One of the hardest things for me to do is to admit that I can’t do something. “I can’t” is an ugly phrase that can forever hold you back. But sometimes, admitting you can’t do something is the only way to ensure you can.
It’s true that the keys to your own success are in your hands – you are in the drivers seat and you ultimately have the final say in any decision that you make. If you feel like you can’t control anything else, you can always control the choices you make.
But sometimes, your car will stall, you’ll get lost along the way without a map to point you in the right direction…
As silly as it sounds, it took me a while to realize that I couldn’t do it all – that I wasn’t invincible.
When it clicked
For me it was about a year ago when I moved to Chicago. When I left everything in Nashville and moved 500 miles away with no job, $2,000 to my name, and bills that didn’t stop coming. I had to turn to my in-laws for help. Of course they were gracious and welcomed me into their home with open arms while I worked on getting settled into my life in Chicago, but I couldn’t help but feel defeated.
I kept telling myself “If only I had planned better”. “If only I had saved more money”. I had somehow convinced myself that I didn’t deserve help, that I could have planned things out differently, sucked it up, and gone without the help.
And maybe it could have – but accepting that reached out hand, relying (temporarily) on the faith and support from another helped me (in more than words can express) to become the man I am today. I’m forever grateful for all of those people who have been there telling me “I can” when I’ve told myself “I can’t”.
We constantly tell ourselves that we don’t deserve help – but we often forget that there are people in our lives who love us, care about us, and believe in us that will gladly help when we’re in need (or even when we’re not). Admitting you can’t do something and being willing to accept the help of others is how we learn, it’s how we grow, it’s that selfless compassion that defines us as human beings.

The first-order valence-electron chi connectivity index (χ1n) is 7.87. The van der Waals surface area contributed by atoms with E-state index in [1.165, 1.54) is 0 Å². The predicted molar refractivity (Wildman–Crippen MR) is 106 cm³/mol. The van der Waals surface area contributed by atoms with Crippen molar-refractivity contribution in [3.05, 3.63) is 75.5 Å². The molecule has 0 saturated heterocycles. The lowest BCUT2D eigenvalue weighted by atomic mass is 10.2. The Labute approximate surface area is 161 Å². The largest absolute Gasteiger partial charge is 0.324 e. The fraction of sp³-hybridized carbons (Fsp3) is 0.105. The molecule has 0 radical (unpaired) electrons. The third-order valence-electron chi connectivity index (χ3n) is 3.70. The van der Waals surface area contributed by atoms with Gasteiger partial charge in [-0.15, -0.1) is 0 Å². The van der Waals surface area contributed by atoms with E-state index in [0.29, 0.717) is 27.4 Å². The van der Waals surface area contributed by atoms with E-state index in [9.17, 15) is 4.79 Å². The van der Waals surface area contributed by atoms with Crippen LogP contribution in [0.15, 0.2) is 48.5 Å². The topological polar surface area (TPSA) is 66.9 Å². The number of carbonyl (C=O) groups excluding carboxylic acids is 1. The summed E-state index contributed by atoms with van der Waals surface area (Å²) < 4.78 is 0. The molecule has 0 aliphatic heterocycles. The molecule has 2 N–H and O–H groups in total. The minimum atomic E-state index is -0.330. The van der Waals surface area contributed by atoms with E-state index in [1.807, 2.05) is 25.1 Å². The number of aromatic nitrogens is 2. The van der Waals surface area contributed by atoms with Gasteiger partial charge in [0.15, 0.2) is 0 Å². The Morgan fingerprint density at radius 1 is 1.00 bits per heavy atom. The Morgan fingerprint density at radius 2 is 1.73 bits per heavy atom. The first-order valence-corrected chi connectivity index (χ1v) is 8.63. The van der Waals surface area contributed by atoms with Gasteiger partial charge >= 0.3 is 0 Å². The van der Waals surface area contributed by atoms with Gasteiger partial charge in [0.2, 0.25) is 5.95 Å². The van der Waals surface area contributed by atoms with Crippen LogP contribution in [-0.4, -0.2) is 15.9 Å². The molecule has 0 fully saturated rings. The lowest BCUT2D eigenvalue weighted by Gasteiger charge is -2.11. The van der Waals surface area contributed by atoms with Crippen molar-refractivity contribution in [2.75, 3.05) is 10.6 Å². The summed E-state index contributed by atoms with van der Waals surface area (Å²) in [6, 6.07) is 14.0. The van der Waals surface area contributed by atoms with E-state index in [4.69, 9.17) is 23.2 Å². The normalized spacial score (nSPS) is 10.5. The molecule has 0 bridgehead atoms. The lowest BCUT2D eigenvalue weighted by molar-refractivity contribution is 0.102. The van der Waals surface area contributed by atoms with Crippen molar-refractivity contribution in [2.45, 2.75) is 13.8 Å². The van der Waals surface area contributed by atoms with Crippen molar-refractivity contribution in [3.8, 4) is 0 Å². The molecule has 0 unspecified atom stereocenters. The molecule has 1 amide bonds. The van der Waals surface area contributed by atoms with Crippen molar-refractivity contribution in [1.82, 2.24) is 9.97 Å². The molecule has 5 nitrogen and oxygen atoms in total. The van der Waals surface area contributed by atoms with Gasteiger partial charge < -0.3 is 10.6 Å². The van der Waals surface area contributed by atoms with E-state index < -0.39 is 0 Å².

All of these thoughts were sparked by a recent blog post written by Kristin Tennant titled “Viewing ‘Help’ as a Four Letter Word“. Kristin has this to say about the idea of “helping”:
…What is it about asking for help? Or maybe asking for help isn’t necessarily my problem, as much as allowing myself to think I deserve help. Notice that in my tweet, I didn’t say “I didn’t want to burden anyone.” I said I “thought I should suck it up.” I set these mysterious standards for myself—who knows where they come from—and then hold myself to them, no matter what reality I’m facing in my life, or what sensation is welling up inside me….”
The thing about pride
Pride is something that will get you far, and get in your way, if you let it. Pride and confidence breed success, but too much pride leads to arrogance, narrow-mindedness, and an unwillingness to learn. It can completely cloud your judgement. It’s a delicate balance, to be sure.
I’ve learned now, especially since starting my own business, that you MUST be honest with both yourself and others in what you can and cannot do. And you MUST welcome learning with open arms. When you can’t do something, own it, be OK with it. Instead of accepting defeat, work to build a network of people who CAN do what you CANNOT. Just as you can learn from them, they can undoubtedly learn from you.
The smartest people out there are those who realize that there are others smarter than them.
If you think you’re at the top, if you’re telling yourself that you’ve peaked and you’ve made it. The world is going to be an extremely lonely and isolating place. If you’re shutting yourself off to the idea of learning, you’re not getting the most out of living.
Today, I implore you to go learn something new. Even better, go lend a hand and a bit of your knowledge to someone who can learn from YOU. Just remember, if it wasn’t for the help and support of others, you probably wouldn’t be where you are today…